Ohio residents who work in manufacturing sometimes develop stress injuries from repeating motions over and over again while performing their jobs. These injuries may be debilitating, causing damage to people’s wrists, hands, joints, muscles and tissues. They may leave people requiring surgery and unable to return to their former jobs.
Employers are required to keep their working environments safe for their workers. Because of this and because of the risks involved with jobs that require repetitive motions, many companies have health and safety professionals that assess job tasks. They use these assessments to then recommend ergonomic redesigns of work areas in order to minimize the risk of repetitive stress injuries. The problem with many of these tests is their subjectivity. With most of them, the safety personnel simply rate different activities on a scale of one to ten for injury risk.
However, University of Wisconsin-Madison researchers are using video of motions in order to determine algorithms. They are developing technology that could be used to predict risk more accurately. The technology could be used as an app on a smartphone, helping to better track motions and identify ones that carry greater risks. This may help engineers to redevelop workstations to minimize workplace injury risks.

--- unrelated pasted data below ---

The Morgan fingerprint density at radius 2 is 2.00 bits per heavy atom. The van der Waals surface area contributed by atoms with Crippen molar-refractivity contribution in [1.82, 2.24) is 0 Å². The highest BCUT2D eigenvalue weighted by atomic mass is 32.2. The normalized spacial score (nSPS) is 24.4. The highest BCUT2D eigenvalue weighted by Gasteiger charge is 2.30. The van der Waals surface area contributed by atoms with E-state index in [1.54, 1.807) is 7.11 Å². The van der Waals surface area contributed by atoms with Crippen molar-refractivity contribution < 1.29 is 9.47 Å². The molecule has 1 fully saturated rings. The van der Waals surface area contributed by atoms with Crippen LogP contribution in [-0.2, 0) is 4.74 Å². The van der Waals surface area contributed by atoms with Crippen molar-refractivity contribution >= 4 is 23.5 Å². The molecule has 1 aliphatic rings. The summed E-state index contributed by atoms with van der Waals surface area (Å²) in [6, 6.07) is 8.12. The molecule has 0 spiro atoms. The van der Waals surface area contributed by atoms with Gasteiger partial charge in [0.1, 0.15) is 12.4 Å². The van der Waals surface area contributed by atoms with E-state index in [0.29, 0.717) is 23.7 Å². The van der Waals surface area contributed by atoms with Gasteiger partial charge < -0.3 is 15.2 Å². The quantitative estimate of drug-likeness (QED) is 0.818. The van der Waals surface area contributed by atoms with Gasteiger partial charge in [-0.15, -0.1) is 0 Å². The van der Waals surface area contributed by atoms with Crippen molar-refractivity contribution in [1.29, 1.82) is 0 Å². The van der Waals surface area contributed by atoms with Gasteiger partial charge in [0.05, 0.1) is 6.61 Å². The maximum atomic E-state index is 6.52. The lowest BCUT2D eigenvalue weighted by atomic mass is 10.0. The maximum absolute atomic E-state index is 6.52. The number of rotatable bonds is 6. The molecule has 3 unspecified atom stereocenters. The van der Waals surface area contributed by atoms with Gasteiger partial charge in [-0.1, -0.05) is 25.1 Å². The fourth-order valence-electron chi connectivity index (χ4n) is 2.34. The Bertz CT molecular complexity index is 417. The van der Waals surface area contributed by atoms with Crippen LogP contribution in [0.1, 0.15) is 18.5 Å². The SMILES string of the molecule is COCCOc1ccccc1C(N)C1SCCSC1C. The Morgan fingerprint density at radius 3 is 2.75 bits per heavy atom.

In addition to manufacturing, there are other jobs that commonly result in repetitive stress syndrome. Secretarial work may lead to carpal tunnel syndrome that results from spending hours each day typing on computers. These types of injuries can be covered by workers’ compensation just as injuries resulting from accidents are. However, as employers might attempt to deny a repetitive stress claim and allege that the injury resulted from non-work activities, filers might want to have the assistance of an attorney when appealing an adverse decision.